The provinces and territories had collectively pushed for a spending increase, or escalator, of 5.2 per cent per year, down from the six per cent of the current expiring health agreement, but far above the federal government’s offer.

The provinces didn’t take the government’s offer of 3.5 per cent seriously, viewing it as an opening position in the negotiations, said sources close to the talks in the health community.

“I think they underestimated the resolve of Minister Morneau and the prime minister on the finance side of things. That this needed to buy change, not just help prop up provincial spending,” said one.

The Hill Times granted general attribution to sources for this story who were concerned about compromising sensitive relations with the governments involved.

The Saskatchewan deal came alongside a one-year amnesty from federal penalties over the province’s decision to offer private MRI services alongside the public system.

“That tells me though, that somebody at the federal level knows that horse trade, and knows what they’re doing, and that this divide-and-conquer approach is now absolutely Tactic One for the feds,” said another source.  

“They’ve outflanked their provincial counterparts entirely.”

The negotiations have been led at the federal level by Ms. Philpott and Mr. Morneau, with input from the Prime Minister’s Office.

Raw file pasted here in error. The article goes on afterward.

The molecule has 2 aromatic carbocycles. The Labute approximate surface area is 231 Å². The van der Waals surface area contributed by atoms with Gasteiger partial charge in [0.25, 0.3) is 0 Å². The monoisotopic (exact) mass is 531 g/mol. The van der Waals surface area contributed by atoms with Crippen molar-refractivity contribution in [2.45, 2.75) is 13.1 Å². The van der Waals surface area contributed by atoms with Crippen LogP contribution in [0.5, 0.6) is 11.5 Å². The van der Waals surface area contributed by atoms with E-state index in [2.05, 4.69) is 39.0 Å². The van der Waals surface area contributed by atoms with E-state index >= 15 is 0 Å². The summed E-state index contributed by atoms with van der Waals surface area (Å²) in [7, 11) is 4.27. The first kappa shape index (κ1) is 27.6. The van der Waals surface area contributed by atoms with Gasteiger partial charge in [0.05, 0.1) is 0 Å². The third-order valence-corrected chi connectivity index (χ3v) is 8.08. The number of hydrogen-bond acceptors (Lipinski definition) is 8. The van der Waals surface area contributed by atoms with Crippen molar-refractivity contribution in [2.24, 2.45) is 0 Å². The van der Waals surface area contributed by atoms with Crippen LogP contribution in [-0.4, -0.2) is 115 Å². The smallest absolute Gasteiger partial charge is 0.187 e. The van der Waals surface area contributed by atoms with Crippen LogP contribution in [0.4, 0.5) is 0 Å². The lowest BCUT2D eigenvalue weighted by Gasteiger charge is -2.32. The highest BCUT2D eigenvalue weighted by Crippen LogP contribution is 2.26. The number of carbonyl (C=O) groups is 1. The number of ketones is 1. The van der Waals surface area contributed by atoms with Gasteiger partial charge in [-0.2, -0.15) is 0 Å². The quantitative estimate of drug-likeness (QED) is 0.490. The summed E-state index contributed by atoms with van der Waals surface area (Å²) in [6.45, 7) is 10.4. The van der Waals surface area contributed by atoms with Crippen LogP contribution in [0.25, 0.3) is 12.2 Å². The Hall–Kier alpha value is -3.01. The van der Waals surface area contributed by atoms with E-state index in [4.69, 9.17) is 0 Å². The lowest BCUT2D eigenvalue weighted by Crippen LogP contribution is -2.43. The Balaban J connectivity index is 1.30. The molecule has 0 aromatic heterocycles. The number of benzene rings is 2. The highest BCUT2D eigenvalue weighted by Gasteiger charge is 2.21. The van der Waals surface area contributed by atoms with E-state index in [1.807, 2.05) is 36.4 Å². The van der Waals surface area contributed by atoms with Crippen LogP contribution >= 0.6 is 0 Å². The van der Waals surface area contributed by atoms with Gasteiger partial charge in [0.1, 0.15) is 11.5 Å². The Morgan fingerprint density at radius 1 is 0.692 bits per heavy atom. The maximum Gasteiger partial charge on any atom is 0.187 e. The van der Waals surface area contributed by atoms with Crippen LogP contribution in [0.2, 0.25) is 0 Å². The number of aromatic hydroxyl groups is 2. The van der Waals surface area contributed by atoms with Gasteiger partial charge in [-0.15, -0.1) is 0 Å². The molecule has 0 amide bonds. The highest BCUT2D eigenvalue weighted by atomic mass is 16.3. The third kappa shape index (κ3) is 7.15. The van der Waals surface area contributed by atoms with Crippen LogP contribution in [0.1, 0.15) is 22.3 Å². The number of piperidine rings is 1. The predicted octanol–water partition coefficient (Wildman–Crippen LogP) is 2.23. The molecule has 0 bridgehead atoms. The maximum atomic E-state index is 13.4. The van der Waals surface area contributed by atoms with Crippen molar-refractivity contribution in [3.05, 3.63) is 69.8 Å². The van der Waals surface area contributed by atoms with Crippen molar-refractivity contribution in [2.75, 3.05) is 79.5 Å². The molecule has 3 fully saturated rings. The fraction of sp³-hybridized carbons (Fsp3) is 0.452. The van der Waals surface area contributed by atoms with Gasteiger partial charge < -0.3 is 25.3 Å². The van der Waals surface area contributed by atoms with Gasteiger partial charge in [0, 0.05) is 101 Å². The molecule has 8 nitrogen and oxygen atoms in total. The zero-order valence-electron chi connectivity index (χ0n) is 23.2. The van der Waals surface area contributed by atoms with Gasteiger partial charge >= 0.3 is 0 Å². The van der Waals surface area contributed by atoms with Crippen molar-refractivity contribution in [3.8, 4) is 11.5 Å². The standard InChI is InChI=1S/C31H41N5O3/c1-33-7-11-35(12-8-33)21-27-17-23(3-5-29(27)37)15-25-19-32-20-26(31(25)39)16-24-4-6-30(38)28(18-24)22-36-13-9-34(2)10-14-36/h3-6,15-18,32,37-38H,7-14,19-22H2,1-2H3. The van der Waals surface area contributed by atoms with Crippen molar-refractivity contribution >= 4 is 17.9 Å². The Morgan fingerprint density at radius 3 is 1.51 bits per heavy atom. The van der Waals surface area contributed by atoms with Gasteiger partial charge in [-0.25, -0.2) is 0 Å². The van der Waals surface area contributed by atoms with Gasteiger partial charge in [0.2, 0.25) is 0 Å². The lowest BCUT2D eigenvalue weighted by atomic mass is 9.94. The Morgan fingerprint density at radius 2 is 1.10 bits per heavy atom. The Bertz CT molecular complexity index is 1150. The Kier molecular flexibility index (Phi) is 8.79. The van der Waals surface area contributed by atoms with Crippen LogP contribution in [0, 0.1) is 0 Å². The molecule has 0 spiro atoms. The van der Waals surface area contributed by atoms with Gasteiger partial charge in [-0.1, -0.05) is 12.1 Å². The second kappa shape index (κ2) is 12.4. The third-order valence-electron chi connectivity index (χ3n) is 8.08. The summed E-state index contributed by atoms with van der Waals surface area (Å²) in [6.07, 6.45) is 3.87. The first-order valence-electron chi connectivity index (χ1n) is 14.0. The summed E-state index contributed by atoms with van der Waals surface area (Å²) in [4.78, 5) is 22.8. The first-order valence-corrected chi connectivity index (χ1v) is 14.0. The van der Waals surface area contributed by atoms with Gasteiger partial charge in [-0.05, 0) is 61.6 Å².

Ms. Philpott was open with stakeholders during the negotiations that “the government can live with the status quo,” meaning a default to a three per cent escalator with no extra cash beginning April 1, if the provinces and territories wouldn’t come on board, said one source in the health community close to the talks.

Political staff in the office of Quebec Health Minister Gaétan Barrette were surprised at how quickly the federal government made a deal with the three Atlantic provinces following the end of the Dec. 19 meeting, in which the provinces and territories pushed together for a pan-Canadian deal, according to a source close to the talks in the Quebec health community.

Some officials in Quebec’s health ministry underestimated Ms. Philpott’s chops as a negotiator, because of her status as a rookie politician and minister, the source said.

“The interpretation was, ‘she’s soft, she wants to make friends, and everyone thought her first reaction would be, ‘I need to agree with people, to put water in my wine.’”

That changed when Ms. Philpott introduced a stick into the negotiations in September, threatening to withhold federal transfers to Quebec if it didn’t stop health providers from adding extra user fees for patients.

“I think she took her job very seriously, and that is maybe where the surprise occurred, that actually, ‘holy shit, she means business’,” said the source.